At Pune lit fest, publishers say Amazon, ebooks wiping out bookstore chains | pune news | Hindustan Times
Today in New Delhi, India
Oct 21, 2017-Saturday
-°C
New Delhi
  • Humidity
    -
  • Wind
    -

At Pune lit fest, publishers say Amazon, ebooks wiping out bookstore chains

Publishers also stressed on the fact that debut authors need to read more before writing.

pune Updated: Sep 10, 2017 17:23 IST
Prachi Bari
Shifting Paradigm: Panel discussion by Lohit Jagwani, Ashok Chopra, Vishal Soni, Akash Shah and Trisha Bora during the Pune International Literary Festival at Yashada auditorium in Pune on Saturday.
Shifting Paradigm: Panel discussion by Lohit Jagwani, Ashok Chopra, Vishal Soni, Akash Shah and Trisha Bora during the Pune International Literary Festival at Yashada auditorium in Pune on Saturday. (Rahul Raut/HT PHOTO)

Shifting Paradigms in Publishing, a panel discussion organised as a part of the ongoing Pune International Literary Festival (PILF) at Yashada, Baner, had publishers Akash Shah (Jaico), Ashok Chopra (Hay House), Trisha Bora (Juggernaut) and Vishal Soni (Vishwakarma Publishing) stressing that reading should be given priority before anyone begins to write. Moderated by Lohit Jagwani (PRH), each publisher rallied for the cause of publishing good books with Ashok Chopra stressing that printed books “are still alive”.

Lohit began with the history of the 1950s fragmented market until the corporates came into publishing, followed by bookstore chains. Speaking about the paradigm shift, the publishers stressed on the bookstore chains losing out to Amazon and e-books with indie stores being wiped out.

According to Trisha, the e-medium demographic is 18 to 27 years, suggesting that young India is very curious about nonfiction with erotica coming in at second.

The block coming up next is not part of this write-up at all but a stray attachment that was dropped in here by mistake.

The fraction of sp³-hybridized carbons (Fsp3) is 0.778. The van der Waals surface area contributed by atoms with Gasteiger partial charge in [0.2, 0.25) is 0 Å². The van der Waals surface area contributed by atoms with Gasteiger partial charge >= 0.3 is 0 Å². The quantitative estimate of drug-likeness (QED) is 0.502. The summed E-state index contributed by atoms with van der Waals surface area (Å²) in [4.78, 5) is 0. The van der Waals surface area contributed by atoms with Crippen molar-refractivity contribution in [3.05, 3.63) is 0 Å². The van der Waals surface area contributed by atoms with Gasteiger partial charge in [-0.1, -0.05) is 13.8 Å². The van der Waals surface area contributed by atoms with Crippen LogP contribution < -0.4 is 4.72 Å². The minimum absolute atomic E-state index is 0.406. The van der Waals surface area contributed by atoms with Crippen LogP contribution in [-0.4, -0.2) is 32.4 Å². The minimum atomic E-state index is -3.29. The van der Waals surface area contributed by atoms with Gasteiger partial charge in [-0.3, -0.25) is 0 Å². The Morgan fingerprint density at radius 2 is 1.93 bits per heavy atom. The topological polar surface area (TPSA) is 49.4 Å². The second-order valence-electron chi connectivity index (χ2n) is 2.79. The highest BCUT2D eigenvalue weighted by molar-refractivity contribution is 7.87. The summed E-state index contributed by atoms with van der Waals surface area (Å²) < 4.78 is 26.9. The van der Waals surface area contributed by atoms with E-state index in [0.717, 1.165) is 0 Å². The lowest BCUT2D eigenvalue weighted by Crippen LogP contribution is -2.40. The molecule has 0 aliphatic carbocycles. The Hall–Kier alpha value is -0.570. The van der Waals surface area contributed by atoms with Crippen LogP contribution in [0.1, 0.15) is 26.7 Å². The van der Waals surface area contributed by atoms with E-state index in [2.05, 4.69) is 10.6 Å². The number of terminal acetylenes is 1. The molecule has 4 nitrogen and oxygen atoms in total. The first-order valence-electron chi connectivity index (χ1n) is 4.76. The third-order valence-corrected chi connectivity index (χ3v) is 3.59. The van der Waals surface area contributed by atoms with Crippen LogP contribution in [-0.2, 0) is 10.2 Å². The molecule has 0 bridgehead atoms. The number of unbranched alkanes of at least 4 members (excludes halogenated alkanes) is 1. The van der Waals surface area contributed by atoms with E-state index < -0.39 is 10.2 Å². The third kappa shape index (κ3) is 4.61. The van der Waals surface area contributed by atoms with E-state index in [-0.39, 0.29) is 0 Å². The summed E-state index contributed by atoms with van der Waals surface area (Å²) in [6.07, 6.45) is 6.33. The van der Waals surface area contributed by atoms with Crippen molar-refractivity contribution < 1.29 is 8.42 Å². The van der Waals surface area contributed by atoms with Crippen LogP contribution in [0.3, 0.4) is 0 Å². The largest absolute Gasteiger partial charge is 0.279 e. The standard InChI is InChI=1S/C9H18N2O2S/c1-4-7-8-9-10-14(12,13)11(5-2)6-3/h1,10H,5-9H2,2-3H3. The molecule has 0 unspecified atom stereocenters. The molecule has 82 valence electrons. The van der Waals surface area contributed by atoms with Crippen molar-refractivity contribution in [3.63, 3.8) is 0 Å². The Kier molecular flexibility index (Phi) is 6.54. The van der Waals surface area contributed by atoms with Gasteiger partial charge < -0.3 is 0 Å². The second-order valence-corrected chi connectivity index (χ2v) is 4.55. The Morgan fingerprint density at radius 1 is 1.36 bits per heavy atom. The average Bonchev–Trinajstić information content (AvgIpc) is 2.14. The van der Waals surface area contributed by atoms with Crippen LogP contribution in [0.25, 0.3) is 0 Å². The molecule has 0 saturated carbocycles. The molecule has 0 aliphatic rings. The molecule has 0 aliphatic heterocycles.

“This also tells us that the youth today are clued in, they need current affairs, and it will be read in print too but erotica in print will not go far but erotica on phone is a private affair and doing very well,” she added.

Speaking on the regional publishing scenario, Vishal pointed out that regional languages especially Marathi is very new to be accepted online. “We will hardly see a listing on Amazon. It is found that its readers are not very tech savvy. In terms of publishers, some have even started their own websites,” he said. Vishal pointed out that the way English authors get their publishers to agree to their rights, Marathi authors don’t. But even then Marathi books stand fort and are the highest selling books across India, be it Vadodara, Bengaluru and even the US. Wherever a Maharashtrian has settled, he misses reading in his language.

But Akash Shah added that this can be achieved if one were to follow the fundamentals of publishing; connecting is still a human business. “ We still are getting good authors and even good first time authors, these skills are people based and because of this the Indian market is very different, cannot make any comparison with foreign market, it’s totally different , even small publishing houses have survived, fact remains that small is beautiful,” he further added that his publishing house publishes only 30 to 40 books a year.

Ashok said that India has many debut authors but readers are not ready to accept them hence, old authors and well known ones are still in demand.

“We depend on old authors but we are all the time looking and should develop new authors. We have to give a chance to them though the rejection rate is massive in all publishing houses. Send in the manuscript and work hard on it, send when you are ready and satisfied. He added that 90 per cent of the books published have shelf life between butter and yogurt, only 10 percent have a bigger shelf life. Aspiring authors should read a lot, that is the only way to go ahead.”

2017
  • At Pune lit fest, publishers say Amazon, ebooks wiping out bookstore chains